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Guang J. Zhang

Abstract

Hourly satellite cloud data from 18 June to 18 July 1997 over the U.S. southern Great Plains are analyzed to study the scale-dependent cloud properties and their relationships to atmospheric conditions. The observed clouds are classified into high, midlevel, and low clouds according to their top heights. For each cloud type, contribution to the total cloud amount from clouds of different sizes is determined using a Lagrangian cloud classification scheme. It is found that in this continental, convectively active environment, more than half of the total cloud amount is from high clouds, of which 80% comes from clouds with area >4 × 104 km2. For midlevel clouds, more than 50% of the contribution to cloud amount is from small clouds (e.g., cloud area <4 × 104 km2). Almost all of the low clouds with significant contribution to cloud amount have spatial scales <4 × 104 km2. This suggests that most of the midlevel and low clouds are of subgrid scale to a typical GCM resolution (T42 or T63). It is further found that cloud radiative properties, such as cloud albedo, outgoing longwave radiation, and cloud radiative forcing, have strong scale dependence. Bigger clouds are brighter and have lower outgoing longwave radiation. These results indicate that contributions to the observed cloud radiative forcing are dominated by large cloud systems. The diurnal variation of the cloud properties is also examined.

Using concurrent meteorological analysis from NCEP, possible relationships between cloud properties and prevailing meteorological conditions were sought. It is found that clear relationships exist between cloud properties, such as cloud amount and albedo, and the layer-averaged relative humidity, and the relationships vary with cloud scale. In addition, cloud properties for high clouds are well correlated to vertical velocity in the upper troposphere. More large and highly reflective clouds tend to occur in regions of upward motion. Low clouds have a clear correspondence with the lower-tropospheric static stability and temperature. Large and thick clouds prefer to exist where the lower-tropospheric air is cold, statically more stable, and has high relative humidity.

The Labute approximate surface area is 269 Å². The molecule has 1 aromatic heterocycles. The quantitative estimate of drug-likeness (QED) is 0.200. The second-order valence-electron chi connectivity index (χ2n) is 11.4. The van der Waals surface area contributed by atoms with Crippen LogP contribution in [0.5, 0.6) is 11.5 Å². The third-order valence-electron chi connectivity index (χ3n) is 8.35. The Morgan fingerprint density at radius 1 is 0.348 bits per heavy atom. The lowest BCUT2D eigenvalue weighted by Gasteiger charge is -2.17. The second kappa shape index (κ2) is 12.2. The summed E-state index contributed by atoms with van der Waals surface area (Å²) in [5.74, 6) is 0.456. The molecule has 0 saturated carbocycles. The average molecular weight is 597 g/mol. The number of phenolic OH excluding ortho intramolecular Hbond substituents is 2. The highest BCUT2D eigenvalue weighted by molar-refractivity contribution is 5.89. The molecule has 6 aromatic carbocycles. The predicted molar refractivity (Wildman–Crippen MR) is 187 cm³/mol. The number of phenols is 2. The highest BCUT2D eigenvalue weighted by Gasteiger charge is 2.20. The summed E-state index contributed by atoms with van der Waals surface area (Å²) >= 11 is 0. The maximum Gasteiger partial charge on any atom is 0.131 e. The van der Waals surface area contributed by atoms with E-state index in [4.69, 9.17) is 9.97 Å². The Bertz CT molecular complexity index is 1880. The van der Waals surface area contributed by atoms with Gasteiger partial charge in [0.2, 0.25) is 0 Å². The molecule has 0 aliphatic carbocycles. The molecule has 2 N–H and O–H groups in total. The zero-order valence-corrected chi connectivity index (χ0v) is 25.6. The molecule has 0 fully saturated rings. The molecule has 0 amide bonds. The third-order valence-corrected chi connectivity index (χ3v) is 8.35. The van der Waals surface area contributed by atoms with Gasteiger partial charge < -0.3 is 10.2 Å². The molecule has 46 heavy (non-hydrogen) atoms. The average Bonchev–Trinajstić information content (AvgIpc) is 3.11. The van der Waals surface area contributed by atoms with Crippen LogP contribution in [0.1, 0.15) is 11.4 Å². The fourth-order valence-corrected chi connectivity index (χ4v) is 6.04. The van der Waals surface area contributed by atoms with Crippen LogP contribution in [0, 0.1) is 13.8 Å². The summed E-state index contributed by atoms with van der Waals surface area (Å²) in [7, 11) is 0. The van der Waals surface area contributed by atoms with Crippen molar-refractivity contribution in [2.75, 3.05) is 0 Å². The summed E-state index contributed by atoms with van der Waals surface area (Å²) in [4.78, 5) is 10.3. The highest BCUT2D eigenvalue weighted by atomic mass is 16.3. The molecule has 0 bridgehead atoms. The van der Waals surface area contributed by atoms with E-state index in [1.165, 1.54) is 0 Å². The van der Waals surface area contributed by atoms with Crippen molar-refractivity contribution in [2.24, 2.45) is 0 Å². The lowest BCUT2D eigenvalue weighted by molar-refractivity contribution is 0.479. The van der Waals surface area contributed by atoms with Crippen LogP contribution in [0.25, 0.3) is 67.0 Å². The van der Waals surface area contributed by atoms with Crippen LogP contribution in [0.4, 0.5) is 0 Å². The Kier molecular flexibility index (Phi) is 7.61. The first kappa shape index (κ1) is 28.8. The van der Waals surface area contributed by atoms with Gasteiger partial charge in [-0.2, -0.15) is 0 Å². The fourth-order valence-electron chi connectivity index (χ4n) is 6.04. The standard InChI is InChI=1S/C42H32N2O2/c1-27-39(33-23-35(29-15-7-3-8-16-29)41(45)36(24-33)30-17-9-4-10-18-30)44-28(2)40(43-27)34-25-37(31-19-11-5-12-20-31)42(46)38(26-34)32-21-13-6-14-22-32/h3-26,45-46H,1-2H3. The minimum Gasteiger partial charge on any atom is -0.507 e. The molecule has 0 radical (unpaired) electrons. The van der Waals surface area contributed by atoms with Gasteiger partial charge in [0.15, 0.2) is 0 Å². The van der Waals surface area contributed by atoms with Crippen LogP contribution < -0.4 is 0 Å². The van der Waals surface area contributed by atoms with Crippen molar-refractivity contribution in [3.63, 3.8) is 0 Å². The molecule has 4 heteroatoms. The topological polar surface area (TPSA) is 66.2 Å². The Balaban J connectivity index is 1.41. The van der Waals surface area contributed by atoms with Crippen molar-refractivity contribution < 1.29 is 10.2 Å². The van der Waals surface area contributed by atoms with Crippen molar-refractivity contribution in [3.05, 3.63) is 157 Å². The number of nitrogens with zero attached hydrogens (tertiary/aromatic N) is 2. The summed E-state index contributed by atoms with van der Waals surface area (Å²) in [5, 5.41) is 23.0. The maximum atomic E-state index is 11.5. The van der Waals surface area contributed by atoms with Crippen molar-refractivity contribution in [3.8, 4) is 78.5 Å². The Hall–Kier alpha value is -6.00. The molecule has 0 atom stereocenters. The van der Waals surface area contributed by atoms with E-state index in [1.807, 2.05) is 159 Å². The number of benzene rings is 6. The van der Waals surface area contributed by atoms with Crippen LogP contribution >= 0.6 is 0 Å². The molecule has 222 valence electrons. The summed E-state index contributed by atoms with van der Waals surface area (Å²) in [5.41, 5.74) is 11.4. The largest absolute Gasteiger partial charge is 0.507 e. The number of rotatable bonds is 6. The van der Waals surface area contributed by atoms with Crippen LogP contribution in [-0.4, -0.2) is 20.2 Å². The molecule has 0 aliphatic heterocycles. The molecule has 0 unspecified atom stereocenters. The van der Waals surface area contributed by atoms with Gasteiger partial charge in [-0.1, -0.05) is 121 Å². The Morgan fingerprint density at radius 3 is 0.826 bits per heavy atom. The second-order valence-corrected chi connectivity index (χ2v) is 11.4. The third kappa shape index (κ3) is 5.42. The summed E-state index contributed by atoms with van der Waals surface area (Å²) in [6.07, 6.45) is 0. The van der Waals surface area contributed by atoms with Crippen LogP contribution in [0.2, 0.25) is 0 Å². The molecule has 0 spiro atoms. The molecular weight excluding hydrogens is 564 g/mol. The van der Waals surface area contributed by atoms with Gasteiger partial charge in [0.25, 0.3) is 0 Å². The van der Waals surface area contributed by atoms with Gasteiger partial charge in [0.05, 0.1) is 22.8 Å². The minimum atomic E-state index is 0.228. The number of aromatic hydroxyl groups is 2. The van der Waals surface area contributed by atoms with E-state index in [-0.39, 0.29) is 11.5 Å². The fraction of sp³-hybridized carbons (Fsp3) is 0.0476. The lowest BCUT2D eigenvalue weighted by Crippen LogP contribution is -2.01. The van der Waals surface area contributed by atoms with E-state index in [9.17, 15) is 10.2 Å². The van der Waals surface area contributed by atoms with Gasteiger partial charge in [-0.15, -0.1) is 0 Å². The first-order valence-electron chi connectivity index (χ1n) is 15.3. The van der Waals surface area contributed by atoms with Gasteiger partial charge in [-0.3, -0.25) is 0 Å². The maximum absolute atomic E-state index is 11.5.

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Xu Wang and Guang J. Zhang

Abstract

Low-frequency intraseasonal oscillations in the tropical atmosphere in general circulation models (GCMs) were studied extensively in many previous studies. However, the simulation of the quasi-biweekly oscillation (QBWO), which is an important component of the intraseasonal oscillations, in GCMs has not received much attention. This paper evaluates the QBWO features over the South China Sea in early [May–June (MJ)] and late [August–September (AS)] summer in the National Center for Atmospheric Research (NCAR) Community Atmosphere Model, version 5.3 (CAM5), using observations and reanalysis data. Results show that the major features of the spatial distribution of the QBWO in both MJ and AS are simulated reasonably well by the model, although the amplitude of the variation is overestimated. CAM5 captures the local oscillation in MJ and the westward propagation in AS of the QBWO. Although there are important biases in geographical location and intensity in MJ, the model represents the QBWO horizontal and vertical structure qualitatively well in AS. The diagnosis of the eddy vorticity budget is conducted to better understand the QBWO activities in the model. Both horizontal advection of relative vorticity and that of planetary vorticity (Coriolis parameter) are important for the local evolution of the QBWO in MJ in observations as well as model simulation, whereas advection of planetary vorticity contributes to the westward propagation of QBWO vorticity anomalies in AS. Since the Coriolis parameter f only changes with latitude, this suggests that the correct simulation of anomalous meridional wind is a key factor in the realistic simulation of the QBWO in the model.